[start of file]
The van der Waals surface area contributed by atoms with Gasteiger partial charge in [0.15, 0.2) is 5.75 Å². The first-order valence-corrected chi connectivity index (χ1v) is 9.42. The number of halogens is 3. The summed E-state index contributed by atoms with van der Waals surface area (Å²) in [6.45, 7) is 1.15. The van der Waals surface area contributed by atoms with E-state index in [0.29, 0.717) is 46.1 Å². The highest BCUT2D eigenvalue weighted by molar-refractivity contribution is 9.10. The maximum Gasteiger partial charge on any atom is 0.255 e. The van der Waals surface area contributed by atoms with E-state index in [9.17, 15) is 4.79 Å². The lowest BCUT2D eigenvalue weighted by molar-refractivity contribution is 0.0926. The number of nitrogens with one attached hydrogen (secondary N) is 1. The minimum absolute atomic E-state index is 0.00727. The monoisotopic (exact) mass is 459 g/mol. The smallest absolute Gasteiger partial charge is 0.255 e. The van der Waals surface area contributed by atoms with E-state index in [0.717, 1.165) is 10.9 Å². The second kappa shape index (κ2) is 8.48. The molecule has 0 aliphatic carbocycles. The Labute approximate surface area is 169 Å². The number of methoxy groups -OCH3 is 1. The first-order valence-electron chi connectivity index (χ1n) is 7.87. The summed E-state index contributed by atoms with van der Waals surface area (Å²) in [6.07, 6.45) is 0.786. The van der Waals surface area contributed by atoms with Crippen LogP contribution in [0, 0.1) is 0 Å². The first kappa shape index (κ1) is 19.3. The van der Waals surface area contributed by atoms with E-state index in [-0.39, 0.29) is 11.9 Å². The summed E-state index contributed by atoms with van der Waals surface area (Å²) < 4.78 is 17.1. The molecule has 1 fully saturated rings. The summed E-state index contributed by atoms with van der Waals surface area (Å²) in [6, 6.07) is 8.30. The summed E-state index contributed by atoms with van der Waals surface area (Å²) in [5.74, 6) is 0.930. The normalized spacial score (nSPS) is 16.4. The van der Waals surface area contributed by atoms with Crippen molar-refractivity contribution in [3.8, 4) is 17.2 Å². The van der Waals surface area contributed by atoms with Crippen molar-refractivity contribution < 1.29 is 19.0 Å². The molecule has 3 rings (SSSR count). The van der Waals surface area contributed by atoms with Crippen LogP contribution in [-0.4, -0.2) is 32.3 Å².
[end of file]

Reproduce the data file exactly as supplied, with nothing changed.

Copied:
The van der Waals surface area contributed by atoms with Gasteiger partial charge in [0.15, 0.2) is 5.75 Å². The first-order valence-corrected chi connectivity index (χ1v) is 9.42. The number of halogens is 3. The summed E-state index contributed by atoms with van der Waals surface area (Å²) in [6.45, 7) is 1.15. The van der Waals surface area contributed by atoms with E-state index in [0.29, 0.717) is 46.1 Å². The highest BCUT2D eigenvalue weighted by molar-refractivity contribution is 9.10. The maximum Gasteiger partial charge on any atom is 0.255 e. The van der Waals surface area contributed by atoms with E-state index in [9.17, 15) is 4.79 Å². The lowest BCUT2D eigenvalue weighted by molar-refractivity contribution is 0.0926. The number of nitrogens with one attached hydrogen (secondary N) is 1. The minimum absolute atomic E-state index is 0.00727. The monoisotopic (exact) mass is 459 g/mol. The smallest absolute Gasteiger partial charge is 0.255 e. The van der Waals surface area contributed by atoms with E-state index in [0.717, 1.165) is 10.9 Å². The second kappa shape index (κ2) is 8.48. The molecule has 0 aliphatic carbocycles. The Labute approximate surface area is 169 Å². The number of methoxy groups -OCH3 is 1. The first-order valence-electron chi connectivity index (χ1n) is 7.87. The summed E-state index contributed by atoms with van der Waals surface area (Å²) in [6.07, 6.45) is 0.786. The van der Waals surface area contributed by atoms with Crippen LogP contribution in [0, 0.1) is 0 Å². The first kappa shape index (κ1) is 19.3. The van der Waals surface area contributed by atoms with E-state index in [-0.39, 0.29) is 11.9 Å². The summed E-state index contributed by atoms with van der Waals surface area (Å²) < 4.78 is 17.1. The molecule has 1 fully saturated rings. The summed E-state index contributed by atoms with van der Waals surface area (Å²) in [6, 6.07) is 8.30. The summed E-state index contributed by atoms with van der Waals surface area (Å²) in [5.74, 6) is 0.930. The normalized spacial score (nSPS) is 16.4. The van der Waals surface area contributed by atoms with Crippen molar-refractivity contribution in [3.8, 4) is 17.2 Å². The van der Waals surface area contributed by atoms with Crippen molar-refractivity contribution < 1.29 is 19.0 Å². The molecule has 3 rings (SSSR count). The van der Waals surface area contributed by atoms with Crippen LogP contribution in [-0.4, -0.2) is 32.3 Å².